As we approach the tenth anniversary of the September 11 World Trade Center attacks (has it already been ten years??) countless hearts and minds will be remembering the fateful day our world changed forever, and the many people who tragically lost their lives in the catastrophic collapse of the twin towers. Memorial events will be held in many locations around the world… and even, in a small yet poignant way, on another world. For, unknown to many, two pieces of the World Trade Center are on the surface of Mars: one affixed to the rover Spirit which sits silently in its permanent position near a small plateau called “Home Plate” and the other on its sister rover Opportunity, currently exploring the rim of the vast Endeavour crater.

Much more than scientific exploration tools, these rovers are also interplanetary memorials to the victims of 9/11.

In September of 2001 workers at Honeybee Robotics in lower Manhattan were busy preparing the Rock Abrasion Tools that the twin rovers Spirit and Opportunity would each be equipped with, specialized instruments that would allow scientists to study the interiors of Martian rocks. After the World Trade Center attacks occurred, the company wanted a way to memorialize those who had lost their lives.

Through what was undoubtedly some incredibly skillful use of contacts, Honeybee founder and MER science team member Stephen Gorevan – on a suggestion by JPL engineer Steve Kondos  and with help from the NYC mayor’s office and rover mission leader Steve Squyres – was able to procure two pieces of aluminum from the tower debris. These were fashioned into cylindrical cable shields by a contracted metal shop in Round Rock, Texas, and had American flags adhered to each by Honeybee engineer Tom Myrick.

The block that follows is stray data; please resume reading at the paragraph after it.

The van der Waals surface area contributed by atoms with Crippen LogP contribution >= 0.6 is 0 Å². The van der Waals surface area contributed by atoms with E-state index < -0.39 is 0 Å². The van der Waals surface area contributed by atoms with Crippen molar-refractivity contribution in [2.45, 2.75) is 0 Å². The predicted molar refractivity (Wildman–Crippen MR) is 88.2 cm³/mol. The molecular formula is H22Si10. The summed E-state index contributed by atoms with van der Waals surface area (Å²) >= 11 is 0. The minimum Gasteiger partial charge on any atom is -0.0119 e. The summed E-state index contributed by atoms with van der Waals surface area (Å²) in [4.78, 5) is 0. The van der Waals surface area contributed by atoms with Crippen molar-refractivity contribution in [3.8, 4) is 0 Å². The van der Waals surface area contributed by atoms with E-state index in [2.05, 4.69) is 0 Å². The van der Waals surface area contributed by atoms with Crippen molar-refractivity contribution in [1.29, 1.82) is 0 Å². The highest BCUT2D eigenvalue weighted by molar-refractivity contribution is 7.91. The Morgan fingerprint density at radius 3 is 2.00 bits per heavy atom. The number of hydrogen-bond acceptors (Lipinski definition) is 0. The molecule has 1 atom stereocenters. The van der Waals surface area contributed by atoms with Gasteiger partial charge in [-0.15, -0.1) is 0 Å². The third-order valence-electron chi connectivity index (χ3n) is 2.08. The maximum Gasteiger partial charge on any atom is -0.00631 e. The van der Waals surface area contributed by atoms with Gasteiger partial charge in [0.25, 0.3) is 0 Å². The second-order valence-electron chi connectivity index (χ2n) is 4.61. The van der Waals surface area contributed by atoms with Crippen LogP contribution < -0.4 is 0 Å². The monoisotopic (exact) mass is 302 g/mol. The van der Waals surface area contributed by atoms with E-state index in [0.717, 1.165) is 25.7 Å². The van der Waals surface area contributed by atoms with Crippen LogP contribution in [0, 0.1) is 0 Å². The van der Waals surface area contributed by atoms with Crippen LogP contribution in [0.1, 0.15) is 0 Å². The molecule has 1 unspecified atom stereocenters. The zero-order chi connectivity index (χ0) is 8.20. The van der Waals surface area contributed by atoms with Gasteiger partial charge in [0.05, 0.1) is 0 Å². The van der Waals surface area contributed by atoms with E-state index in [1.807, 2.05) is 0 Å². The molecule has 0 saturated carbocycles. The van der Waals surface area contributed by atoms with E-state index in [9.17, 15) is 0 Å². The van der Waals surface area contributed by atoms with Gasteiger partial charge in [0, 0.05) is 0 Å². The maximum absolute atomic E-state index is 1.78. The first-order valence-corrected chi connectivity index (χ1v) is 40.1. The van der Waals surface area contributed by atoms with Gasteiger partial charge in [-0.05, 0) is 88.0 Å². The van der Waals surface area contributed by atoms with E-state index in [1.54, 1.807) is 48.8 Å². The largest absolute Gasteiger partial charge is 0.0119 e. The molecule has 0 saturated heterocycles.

The rovers were launched in the summer of 2003 and have both successfully operated on Mars many years past their planned initial mission timelines. Spirit currently sits silent, having ceased communication in March 2010, but Opportunity is still going strong in its exploration of the Martian surface.

“It’s gratifying knowing that a piece of the World Trade Center is up there on Mars. That shield on Mars, to me, contrasts the destructive nature of the attackers with the ingenuity and hopeful attitude of Americans.”

– Stephen Gorevan, Honeybee Robotics founder and chairman

The image above, taken in 2004, shows the cable shield with American flag on the Rock Abrasion Tool attached to Spirit.

These memorials will remain on Mars long after both rovers have ceased to run, subtle memorials to thousands of lives and testaments to our ability to forge ahead in the name of hopefulness and discovery.

Read the full story by Keith Cowing on OnOrbit.com.

Image credit: NASA / JPL-Caltech